The names of these lakes are Lake Shala, Lake Abijatta and Lake Langano. The water of Shala Lake appears dark blue. Abijatta Lake is seen in green, while Langano Lake is yellow in colour. of live science Report These lakes are located in Ethiopia’s Great Rift Valley, about 200 km south of the capital Addis Ababa, according to the .
These lakes have been captured in pictures by Landsat 8 satellite. It is a satellite of NASA and the US Geological Survey. The satellite took this picture several months ago using its land imager. They were released online on 7 October.
Talking about these African lakes, Shala Lake is about 12 km long and 28 km wide. It is the deepest of the three lakes, with a maximum depth of 266 metres. When seen from the sky, its color appears to be dark blue. There are said to be many vents at the bottom of the lake that pump sulfur into the water. Because of this the lake is very alkaline, which means it has a very high pH. As per reports, the lake has a presence of small crustaceans and microorganisms despite the unsanitary conditions.
Abijatta Lake is about 17 km long and 15 km wide. It is the shallowest of the three lakes, with a maximum depth of 14 metres. There is a lot of variation in its size. In the last 50 years, this lake has lost about a third of its area. The green color of Abijatta Lake is believed to be due to the phytoplankton on its surface.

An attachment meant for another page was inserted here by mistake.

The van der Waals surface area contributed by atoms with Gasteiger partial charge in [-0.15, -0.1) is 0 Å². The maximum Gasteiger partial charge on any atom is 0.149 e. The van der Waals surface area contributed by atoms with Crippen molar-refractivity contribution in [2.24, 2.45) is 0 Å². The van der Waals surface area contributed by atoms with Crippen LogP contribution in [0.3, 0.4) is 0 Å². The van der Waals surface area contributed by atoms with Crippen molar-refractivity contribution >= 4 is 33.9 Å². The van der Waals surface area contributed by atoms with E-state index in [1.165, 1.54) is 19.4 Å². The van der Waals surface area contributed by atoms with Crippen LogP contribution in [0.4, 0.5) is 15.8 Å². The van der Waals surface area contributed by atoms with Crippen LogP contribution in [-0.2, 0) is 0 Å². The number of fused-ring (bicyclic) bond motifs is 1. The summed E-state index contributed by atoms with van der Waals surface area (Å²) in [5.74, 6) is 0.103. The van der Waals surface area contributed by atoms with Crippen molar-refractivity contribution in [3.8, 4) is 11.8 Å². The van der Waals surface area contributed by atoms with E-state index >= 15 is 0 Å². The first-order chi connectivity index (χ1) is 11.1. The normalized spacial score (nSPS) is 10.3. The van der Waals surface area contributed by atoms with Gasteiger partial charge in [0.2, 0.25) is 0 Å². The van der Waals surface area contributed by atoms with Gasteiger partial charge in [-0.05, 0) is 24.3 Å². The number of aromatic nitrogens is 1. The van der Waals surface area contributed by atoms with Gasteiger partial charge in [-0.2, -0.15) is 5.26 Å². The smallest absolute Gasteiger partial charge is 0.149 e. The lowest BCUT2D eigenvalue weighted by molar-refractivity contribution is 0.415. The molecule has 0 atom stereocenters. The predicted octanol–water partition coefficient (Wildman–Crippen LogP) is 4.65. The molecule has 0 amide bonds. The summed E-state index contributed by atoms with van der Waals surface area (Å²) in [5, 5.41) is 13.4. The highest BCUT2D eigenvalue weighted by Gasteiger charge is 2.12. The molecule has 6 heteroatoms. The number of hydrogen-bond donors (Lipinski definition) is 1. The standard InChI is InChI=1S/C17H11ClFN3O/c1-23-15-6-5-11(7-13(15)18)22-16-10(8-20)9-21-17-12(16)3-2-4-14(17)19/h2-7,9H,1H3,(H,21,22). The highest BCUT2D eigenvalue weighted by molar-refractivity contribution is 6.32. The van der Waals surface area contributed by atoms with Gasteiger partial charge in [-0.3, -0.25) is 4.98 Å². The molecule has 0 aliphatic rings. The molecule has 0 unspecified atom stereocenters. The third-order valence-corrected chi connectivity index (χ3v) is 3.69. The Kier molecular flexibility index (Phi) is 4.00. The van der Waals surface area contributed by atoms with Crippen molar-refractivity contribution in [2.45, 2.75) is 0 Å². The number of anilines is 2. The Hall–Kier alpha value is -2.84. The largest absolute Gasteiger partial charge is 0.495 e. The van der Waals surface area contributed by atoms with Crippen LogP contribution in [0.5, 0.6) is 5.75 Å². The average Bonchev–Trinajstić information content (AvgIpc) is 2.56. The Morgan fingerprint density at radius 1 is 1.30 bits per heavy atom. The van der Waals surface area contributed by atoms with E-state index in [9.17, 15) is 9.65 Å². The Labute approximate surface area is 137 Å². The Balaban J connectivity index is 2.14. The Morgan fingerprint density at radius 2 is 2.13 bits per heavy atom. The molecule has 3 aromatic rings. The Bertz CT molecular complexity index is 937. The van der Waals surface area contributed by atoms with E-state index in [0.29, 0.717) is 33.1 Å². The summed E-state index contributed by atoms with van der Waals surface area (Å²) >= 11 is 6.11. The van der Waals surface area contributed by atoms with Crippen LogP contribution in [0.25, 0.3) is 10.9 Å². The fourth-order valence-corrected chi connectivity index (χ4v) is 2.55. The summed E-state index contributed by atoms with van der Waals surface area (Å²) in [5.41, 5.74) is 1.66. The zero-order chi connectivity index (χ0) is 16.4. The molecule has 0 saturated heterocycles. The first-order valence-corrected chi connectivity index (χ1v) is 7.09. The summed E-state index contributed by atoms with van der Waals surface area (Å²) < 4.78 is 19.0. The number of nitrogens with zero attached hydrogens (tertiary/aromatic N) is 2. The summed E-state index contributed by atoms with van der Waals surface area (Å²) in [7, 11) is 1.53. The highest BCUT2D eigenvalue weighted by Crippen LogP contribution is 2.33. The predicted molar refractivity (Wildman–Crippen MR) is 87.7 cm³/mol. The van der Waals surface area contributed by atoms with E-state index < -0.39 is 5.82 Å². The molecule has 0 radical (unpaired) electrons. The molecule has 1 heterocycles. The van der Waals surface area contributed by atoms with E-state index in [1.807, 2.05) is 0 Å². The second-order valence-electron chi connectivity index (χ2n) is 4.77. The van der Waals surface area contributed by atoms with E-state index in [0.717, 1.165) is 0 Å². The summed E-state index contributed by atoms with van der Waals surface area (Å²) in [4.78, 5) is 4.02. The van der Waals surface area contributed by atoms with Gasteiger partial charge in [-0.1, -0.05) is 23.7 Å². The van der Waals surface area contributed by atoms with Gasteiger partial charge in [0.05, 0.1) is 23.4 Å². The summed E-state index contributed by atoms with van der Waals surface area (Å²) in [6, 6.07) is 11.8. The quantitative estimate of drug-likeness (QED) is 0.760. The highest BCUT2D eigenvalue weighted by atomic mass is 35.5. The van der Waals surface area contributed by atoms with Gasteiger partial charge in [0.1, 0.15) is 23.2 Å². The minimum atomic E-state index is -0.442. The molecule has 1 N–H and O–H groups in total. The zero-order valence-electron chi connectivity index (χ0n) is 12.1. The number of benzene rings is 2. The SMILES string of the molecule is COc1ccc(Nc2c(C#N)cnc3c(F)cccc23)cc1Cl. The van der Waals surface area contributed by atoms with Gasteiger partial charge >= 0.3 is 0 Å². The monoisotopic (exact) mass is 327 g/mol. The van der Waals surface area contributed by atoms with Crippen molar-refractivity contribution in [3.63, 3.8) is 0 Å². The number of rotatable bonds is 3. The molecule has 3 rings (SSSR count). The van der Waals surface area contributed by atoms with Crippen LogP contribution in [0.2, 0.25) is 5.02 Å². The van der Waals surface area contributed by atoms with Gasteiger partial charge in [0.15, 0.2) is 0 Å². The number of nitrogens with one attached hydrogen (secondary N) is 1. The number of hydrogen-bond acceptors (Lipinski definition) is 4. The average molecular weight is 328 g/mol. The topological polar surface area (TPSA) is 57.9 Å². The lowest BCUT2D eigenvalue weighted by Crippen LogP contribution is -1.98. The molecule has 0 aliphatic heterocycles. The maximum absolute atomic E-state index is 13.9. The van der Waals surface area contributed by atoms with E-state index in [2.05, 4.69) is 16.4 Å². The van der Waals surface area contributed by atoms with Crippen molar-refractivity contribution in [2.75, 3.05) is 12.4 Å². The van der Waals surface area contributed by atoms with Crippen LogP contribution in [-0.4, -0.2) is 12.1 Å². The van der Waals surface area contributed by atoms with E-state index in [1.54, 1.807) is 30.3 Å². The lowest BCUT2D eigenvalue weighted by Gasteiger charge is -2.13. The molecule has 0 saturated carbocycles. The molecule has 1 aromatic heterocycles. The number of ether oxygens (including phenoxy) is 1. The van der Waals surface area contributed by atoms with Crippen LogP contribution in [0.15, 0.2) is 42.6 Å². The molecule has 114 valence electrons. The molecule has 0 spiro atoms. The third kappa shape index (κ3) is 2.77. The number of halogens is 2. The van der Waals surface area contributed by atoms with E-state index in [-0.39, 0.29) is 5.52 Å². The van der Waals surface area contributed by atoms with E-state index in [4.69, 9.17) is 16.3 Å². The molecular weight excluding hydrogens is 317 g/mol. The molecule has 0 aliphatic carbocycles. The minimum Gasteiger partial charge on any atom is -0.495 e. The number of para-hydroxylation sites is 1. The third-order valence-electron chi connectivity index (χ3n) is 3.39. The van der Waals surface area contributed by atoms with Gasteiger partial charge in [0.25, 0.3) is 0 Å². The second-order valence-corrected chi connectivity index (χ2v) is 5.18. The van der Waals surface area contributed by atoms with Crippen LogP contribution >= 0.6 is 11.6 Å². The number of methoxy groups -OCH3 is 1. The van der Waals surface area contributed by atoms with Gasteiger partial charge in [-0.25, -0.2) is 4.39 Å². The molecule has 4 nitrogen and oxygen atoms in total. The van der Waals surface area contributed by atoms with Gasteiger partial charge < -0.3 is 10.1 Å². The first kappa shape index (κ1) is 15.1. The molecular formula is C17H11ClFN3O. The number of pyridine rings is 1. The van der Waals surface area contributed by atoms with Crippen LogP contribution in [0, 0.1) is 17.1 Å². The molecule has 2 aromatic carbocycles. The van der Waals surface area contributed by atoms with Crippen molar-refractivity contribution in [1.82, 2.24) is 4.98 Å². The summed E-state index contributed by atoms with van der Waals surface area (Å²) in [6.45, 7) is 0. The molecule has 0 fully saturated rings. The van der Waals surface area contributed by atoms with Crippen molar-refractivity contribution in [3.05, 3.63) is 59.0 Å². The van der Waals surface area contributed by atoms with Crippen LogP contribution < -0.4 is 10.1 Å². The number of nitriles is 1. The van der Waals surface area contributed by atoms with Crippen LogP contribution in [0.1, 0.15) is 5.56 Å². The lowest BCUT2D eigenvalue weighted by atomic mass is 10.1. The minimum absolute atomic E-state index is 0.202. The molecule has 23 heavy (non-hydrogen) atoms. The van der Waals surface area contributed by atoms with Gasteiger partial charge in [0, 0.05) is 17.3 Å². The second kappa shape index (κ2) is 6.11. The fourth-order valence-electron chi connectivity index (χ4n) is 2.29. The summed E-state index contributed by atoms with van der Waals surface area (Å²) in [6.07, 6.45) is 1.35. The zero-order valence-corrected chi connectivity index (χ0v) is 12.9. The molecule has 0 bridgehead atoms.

Whereas, Langano Lake is about 18 km long and 16 km wide. The yellow color of the lake is formed from its brown sediments. It is quite popular among the tourists. It is the only lake in the region which does not have parasitic worms.
It is said that these three lakes were once part of a single body of water, which was known as Lake Galla. About 10,000 years ago, the speed of tectonic plates and changes in rainfall patterns caused Lake Galla to dry up. About 2,000 years ago that lake broke into several parts and later three lakes were formed.